Q&A: Leviathan’s Jef Whitehead On His Early Years, His Future, & Scar Sighted + “Gardens Of Coprolite” (Stereogum Premiere)

Q&A: Leviathan’s Jef Whitehead On His Early Years, His Future, & Scar Sighted + “Gardens Of Coprolite” (Stereogum Premiere)

It’s hard to remember a world where every type of music imaginable wasn’t available at the click of a mouse, but it’s the world we lived in just 15 years ago. If you were a fan of black metal in the late ’90s and early ’00s, you had to work to find the music. Part of the thrill was the chase to find albums that flew far under the radar. If you were a black metal musician, your work was distributed via word-of-mouth, through a small cabal of die-hard fans and in the right record shops. The earliest black metal bands in the states — Profanatica and Von — were defunct at that point. So the music was largely made by a small collection of iconoclasts: Neill Jameson of Krieg, Judas Iscariot, Blake Judd of Nachtmystium, Scott Connor of Xasthur, and Jef Whitehead of Leviathan. Whitehead, a successful tattoo artist and onetime skateboarder, used the name Wrest.

Whitehead, also responsible for the visionary Lurker Of Chalice project, was among the most guarded of these artists and refused to give interviews. In a twist only possible with digital media, one of metal’s hermits later became a headline. While working in Chicago four years ago, he was charged with sexually assaulting his then-girlfriend in a case notable for lurid details. The state dropped 28 of those charges and Whitehead was found not guilty of the remaining counts except for one aggravated domestic battery charge. That subject has been covered at length, with varying adherence to the facts, but if you’re interested in learning more about it, you won’t find a more detailed account than this Chicago Reader story. (Whitehead does not want to comment on the case.)

Whitehead has since charted a different course. He became a father of a daughter, Grail, with his girlfriend, fellow artist and musician Stevie Floyd (of the bands Dark Castle and Taurus). He relocated to Oregon. He has worked to reclaim the Leviathan name after years of problems with early labels and bootleggers, and to ensure his material is released as intended. And he finished Scar Sighted, an album that is the follow-up listeners were hoping for after the pivotal Massive Conspiracy Against All Life.

There’s been little talk about how all this started in the first place — Whitehead’s life in the two-plus decades before he embraced black metal. We talked to him about his roots, his new record, and his life in Oregon. Plus, we’re premiering a track from Scar Sighted called “Gardens Of Coprolite,” which you can hear while you read.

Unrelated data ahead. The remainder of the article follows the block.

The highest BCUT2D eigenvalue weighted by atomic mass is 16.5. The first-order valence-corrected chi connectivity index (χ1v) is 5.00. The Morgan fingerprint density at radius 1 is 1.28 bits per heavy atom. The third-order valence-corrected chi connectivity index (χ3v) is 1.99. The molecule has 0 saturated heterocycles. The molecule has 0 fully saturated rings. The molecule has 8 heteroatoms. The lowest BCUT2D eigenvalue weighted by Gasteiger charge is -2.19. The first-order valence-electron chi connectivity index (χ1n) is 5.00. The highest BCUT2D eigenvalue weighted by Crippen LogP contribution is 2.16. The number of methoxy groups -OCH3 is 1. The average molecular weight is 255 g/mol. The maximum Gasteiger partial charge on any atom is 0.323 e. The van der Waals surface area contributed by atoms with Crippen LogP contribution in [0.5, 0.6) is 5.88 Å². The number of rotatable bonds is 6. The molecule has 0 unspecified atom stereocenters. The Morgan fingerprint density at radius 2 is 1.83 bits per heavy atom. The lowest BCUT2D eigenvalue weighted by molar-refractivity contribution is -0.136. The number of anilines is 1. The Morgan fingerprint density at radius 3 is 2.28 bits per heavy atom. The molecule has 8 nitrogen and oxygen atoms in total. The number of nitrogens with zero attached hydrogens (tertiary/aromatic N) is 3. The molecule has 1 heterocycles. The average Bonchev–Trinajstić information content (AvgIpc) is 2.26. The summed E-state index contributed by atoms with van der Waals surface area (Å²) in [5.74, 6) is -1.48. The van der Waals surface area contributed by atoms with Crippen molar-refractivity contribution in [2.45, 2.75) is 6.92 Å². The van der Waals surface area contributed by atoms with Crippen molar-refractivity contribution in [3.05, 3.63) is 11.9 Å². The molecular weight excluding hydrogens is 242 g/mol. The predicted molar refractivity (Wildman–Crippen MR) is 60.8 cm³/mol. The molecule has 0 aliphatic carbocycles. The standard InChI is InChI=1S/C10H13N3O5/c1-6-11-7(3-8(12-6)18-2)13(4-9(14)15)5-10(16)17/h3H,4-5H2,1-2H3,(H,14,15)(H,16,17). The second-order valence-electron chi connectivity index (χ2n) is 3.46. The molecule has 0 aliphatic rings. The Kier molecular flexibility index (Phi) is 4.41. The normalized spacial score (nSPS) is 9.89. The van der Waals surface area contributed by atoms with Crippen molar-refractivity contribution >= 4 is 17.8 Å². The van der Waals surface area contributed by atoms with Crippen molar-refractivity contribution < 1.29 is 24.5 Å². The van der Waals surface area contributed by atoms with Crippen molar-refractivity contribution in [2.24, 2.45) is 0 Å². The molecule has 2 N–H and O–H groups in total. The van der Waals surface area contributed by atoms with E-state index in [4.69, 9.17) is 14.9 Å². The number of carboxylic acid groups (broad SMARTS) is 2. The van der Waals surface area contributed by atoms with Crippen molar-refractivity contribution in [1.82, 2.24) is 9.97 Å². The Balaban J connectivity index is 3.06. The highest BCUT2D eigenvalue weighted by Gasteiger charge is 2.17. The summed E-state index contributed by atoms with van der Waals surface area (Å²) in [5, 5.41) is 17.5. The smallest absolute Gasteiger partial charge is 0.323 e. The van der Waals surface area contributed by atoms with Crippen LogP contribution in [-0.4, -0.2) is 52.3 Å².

STEREOGUM: Until I watched the Vice documentary One Man Metal, I never knew you were a sponsored skateboarder.

WHITEHEAD: I was a sponsored amateur. I started skating when I was 12 or 13 and it was all I wanted to do. I lived in San Francisco and moved back to Santa Cruz. There was a small public park and I skated it every day like it was a job. I ended up moving back to San Francisco when I was about 17 and skated every day and went to high school with a few dudes that went pro. I skated for a shop called Concrete Jungle owned by Ron Posner, the guitarist of MDC [Millions Of Dead Cops]. It was a blast.

STEREOGUM: What did you like about?

WHITEHEAD: The creativity, the freedom, expressing yourself. Now it’s kind of a business — Red Bull and company sponsorships. I skateboarded for this team and I was pretty tight with this guy Jake [Phelps] who is the editor of Thrasher now. That was right around the time Licensed To Ill dropped and a lot of skaters got into hip-hop. But I hung out with the more punk-rock dudes. The street element had a “fuck you” [vibe] to it, and was about doing what you wanted every day.

STEREOGUM: When you were skating had you started working on your art and music, or did that come later?

WHITEHEAD: I was in a band called Home Brew with a kid I went to high school with who was in a really good punk band called the Afflicted. Home Brew was like post-punk — we didn’t even know what to call it. [The band] was punks and hippies — San Francisco natives. I doubt any of those dudes live in the city anymore because you need five jobs to buy a cup of coffee. Then I was in a band called GASM that was like a Chili Peppers thing. We were informed by everything from the Doobie Brothers to Bow Wow Wow. It was just kind of party time, a free-for-all. I actually listened to GASM a few months ago and it is very dated. It does not hold up. But we played a lot of shows in San Francisco.